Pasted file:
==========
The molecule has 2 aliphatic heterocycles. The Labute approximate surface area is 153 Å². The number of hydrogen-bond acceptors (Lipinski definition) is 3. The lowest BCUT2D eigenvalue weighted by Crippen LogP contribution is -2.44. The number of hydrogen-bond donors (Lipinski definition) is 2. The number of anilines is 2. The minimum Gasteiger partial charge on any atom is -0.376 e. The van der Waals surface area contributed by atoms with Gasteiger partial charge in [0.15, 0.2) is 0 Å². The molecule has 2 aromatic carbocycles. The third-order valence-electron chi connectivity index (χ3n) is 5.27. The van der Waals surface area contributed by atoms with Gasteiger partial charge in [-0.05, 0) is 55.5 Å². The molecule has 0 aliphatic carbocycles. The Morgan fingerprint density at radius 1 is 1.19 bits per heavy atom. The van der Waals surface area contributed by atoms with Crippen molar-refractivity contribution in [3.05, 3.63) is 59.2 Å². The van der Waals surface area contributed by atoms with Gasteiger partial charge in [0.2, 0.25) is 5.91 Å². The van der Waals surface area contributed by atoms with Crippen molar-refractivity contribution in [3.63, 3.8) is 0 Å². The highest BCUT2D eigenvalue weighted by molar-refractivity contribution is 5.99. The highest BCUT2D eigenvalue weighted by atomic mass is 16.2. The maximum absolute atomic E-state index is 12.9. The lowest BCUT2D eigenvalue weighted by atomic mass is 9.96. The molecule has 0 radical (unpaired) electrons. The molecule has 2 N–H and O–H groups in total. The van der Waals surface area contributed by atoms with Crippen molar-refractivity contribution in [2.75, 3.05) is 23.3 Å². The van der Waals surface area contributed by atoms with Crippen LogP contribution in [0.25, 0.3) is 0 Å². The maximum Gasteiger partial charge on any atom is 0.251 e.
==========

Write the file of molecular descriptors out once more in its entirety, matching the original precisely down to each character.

The molecule has 2 aliphatic heterocycles. The Labute approximate surface area is 153 Å². The number of hydrogen-bond acceptors (Lipinski definition) is 3. The lowest BCUT2D eigenvalue weighted by Crippen LogP contribution is -2.44. The number of hydrogen-bond donors (Lipinski definition) is 2. The number of anilines is 2. The minimum Gasteiger partial charge on any atom is -0.376 e. The van der Waals surface area contributed by atoms with Gasteiger partial charge in [0.15, 0.2) is 0 Å². The molecule has 2 aromatic carbocycles. The third-order valence-electron chi connectivity index (χ3n) is 5.27. The van der Waals surface area contributed by atoms with Gasteiger partial charge in [-0.05, 0) is 55.5 Å². The molecule has 0 aliphatic carbocycles. The Morgan fingerprint density at radius 1 is 1.19 bits per heavy atom. The van der Waals surface area contributed by atoms with Crippen molar-refractivity contribution in [3.05, 3.63) is 59.2 Å². The van der Waals surface area contributed by atoms with Gasteiger partial charge in [0.2, 0.25) is 5.91 Å². The van der Waals surface area contributed by atoms with Crippen molar-refractivity contribution in [3.63, 3.8) is 0 Å². The highest BCUT2D eigenvalue weighted by molar-refractivity contribution is 5.99. The highest BCUT2D eigenvalue weighted by atomic mass is 16.2. The maximum absolute atomic E-state index is 12.9. The lowest BCUT2D eigenvalue weighted by atomic mass is 9.96. The molecule has 0 radical (unpaired) electrons. The molecule has 2 N–H and O–H groups in total. The van der Waals surface area contributed by atoms with Crippen molar-refractivity contribution in [2.75, 3.05) is 23.3 Å². The van der Waals surface area contributed by atoms with Crippen LogP contribution in [0.25, 0.3) is 0 Å². The maximum Gasteiger partial charge on any atom is 0.251 e.